2. File storage. If a user uploads an image where does it go? Does it just sit on one machine? You need someway to share files instantly between machines - you could use Amazon's S3 service to store all your static files, or you could have another VPS that would act as a file server, but I would recommend S3 because its redundant and insanely cheap.

  3. session info. each machine in your load balancer config needs to be able to access the session info of the user, because you never know what machine they will hit.

  4. db - do you have a separate db server? if you only have one machine right now, how will you make sure your new machine will have access to the db server - and if its a separate VPS db server, how redundant is that. It doesn't necessarily makes sense to have High Availability web front ends and a single point of failure with one db server, now you need to consider db replication and slave promotion as well.

So I've been in your shoes, thats the trouble with a website that does a few hundred hits a day to a real operation. It gets complex quick. Hope that gave you some food for thought :)

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if you just put a single loadbalancing VPS in front then you still have a single point of failure! –  JamesRyan Mar 9 '11 at 16:53
@JamesRyan - Yep I thought about that too, single failure points are kind of smelly. Do you have any recommendations on what to do instead? –  Industrial Mar 9 '11 at 17:07
+1 HAProxy is insanely easy to use. –  Antoine Benkemoun Mar 12 '11 at 19:06

My vote is for Linux Virtual Server as the load balancer. This makes the LVS director a single point of failure as well as a bottleneck, but

  1. The bottleneck is not, in my experience, a problem; the LVS redirection step is layer-3, and extremely (computationally) cheap.
  2. The single point of failure should be dealt with by having a second director, with the two controlled by Linux HA.

Cost can be kept down by having the first director be on the same machine as the first LVS node, and the second director on the same machine as the second LVS node. Third and subsequent nodes are pure nodes, with no LVS or HA implications.

This also leaves you free to run any web server software you like, as the redirection's taking place below the application layer.

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Hi MadHatter. This is a solution I've never heard of before. Need to read up on it! –  Industrial Mar 10 '11 at 8:57
Works well for me, feel free to come back with questions! –  MadHatter Mar 10 '11 at 17:09
At my place of work we use lvs extensively for load balancing and once configured I've never seen a director ever have problems. As mad hatter says the load balancing itself is not resource intensive. We use lvs in combination with pulse and piranha to provide the failover mechanism and a web interface to edit the config. It's definitely worth a look. –  Will Mar 10 '11 at 20:04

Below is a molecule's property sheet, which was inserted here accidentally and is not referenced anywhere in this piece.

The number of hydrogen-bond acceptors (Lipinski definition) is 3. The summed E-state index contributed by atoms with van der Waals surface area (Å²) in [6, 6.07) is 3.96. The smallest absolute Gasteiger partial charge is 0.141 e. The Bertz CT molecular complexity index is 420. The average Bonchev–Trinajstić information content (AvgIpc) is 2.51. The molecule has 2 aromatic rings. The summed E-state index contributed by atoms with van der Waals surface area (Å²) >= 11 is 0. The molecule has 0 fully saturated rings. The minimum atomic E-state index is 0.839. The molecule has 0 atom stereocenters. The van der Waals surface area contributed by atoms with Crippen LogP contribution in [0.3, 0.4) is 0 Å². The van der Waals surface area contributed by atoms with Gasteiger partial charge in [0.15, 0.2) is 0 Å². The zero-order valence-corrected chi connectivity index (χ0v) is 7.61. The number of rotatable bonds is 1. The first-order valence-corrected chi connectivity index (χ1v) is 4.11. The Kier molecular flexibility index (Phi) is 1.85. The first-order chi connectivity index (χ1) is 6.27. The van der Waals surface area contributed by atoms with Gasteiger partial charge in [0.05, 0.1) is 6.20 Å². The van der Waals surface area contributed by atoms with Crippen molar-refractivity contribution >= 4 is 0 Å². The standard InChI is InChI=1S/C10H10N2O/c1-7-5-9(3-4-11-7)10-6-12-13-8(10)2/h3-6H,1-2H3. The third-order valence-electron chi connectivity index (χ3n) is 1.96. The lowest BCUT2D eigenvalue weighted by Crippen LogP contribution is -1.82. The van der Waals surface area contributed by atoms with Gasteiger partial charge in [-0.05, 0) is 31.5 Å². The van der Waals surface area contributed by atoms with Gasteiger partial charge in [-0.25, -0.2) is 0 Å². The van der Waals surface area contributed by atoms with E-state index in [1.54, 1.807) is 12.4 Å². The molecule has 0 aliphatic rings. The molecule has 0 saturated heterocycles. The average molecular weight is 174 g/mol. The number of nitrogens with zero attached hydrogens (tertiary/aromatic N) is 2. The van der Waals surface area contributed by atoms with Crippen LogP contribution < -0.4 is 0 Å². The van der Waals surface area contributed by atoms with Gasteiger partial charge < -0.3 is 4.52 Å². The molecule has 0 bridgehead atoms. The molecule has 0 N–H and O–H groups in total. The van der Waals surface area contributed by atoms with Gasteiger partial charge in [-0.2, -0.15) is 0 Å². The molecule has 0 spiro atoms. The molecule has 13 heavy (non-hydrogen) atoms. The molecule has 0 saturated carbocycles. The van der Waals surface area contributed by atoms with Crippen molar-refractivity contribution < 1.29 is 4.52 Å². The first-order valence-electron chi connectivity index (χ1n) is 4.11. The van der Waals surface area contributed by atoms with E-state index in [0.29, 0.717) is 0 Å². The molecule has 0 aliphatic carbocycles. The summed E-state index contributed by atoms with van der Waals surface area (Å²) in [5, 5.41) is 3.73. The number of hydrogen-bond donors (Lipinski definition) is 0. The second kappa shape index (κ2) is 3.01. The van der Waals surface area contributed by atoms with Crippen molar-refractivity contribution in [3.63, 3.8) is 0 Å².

How about this chain?

round robin dns > haproxy on both machines > nginx to seperate static files > apache

Possibly also use ucarp or heartbeat to ensure haproxy always answers. Stunnel would sit in front of haproxy if you need SSL too

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You may want to consider using proper clustering software. RedHat's (or CentOS) Cluster Suite, or Oracle's ClusterWare. These can be used to setup active-passive clusters, and can be used to restart services, and fail between nodes when there are serious issues. This is essentially what you're looking for.

All of these cluster solutions are included in the respective OS licenses, so you're probably cool on cost. They do require some manner of shared storage -- either an NFS mount, or physical disk accessed by both nodes with a clustered file system. An example of the latter would be SAN disks with multiple host access allowed, formatted with OCFS2 or GFS. I believe you can use VMWare shared disks for this.

The cluster software is used to define 'services' that run on nodes all the time, or only when that node is 'active'. The nodes communicate via heartbeats, and also monitor those services. They can restart them if they notice failures, and reboot if they can't be fixed.

You would basically configure a single 'shared' IP address that traffic would be directed to. Then apache, and any other necessary services, can be defined as well, and only run on the active server. Shared disk would be used for all your web content, any uploaded files, and your apache configuration directories. (with httpd.conf, etc)

In my experience, this works incredibly well.

  • There's no need for DNS round robin, or any other single-point-of-failure load balancer -- everything hits one IP/FQDN.
  • User uploaded files go into that shared storage, and thus don't care if your machine fails over.
  • Developers upload content to that single IP/FQDN with zero additional training, and it's always up to date if it fails over.
  • The administrator can take the offline machine, patch the heck out of it, reboot, etc. Then fail the active node over. Making an upgrade take minimal downtime.
  • That now out-of-date node can be kept unpatched for a while, making a fail-back an equally easy process. (Quicker than VMWare snapshots)
  • Changes to Apache's configuration are shared, so that nothing weird happens during a failover, because an admin forgot to make changes on the offline box.

--Christopher Karel

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Optimal load balancing can be very expensive and complicated. Basic load balancing should just ensure that each server is servicing roughly the same number of hits at anytime.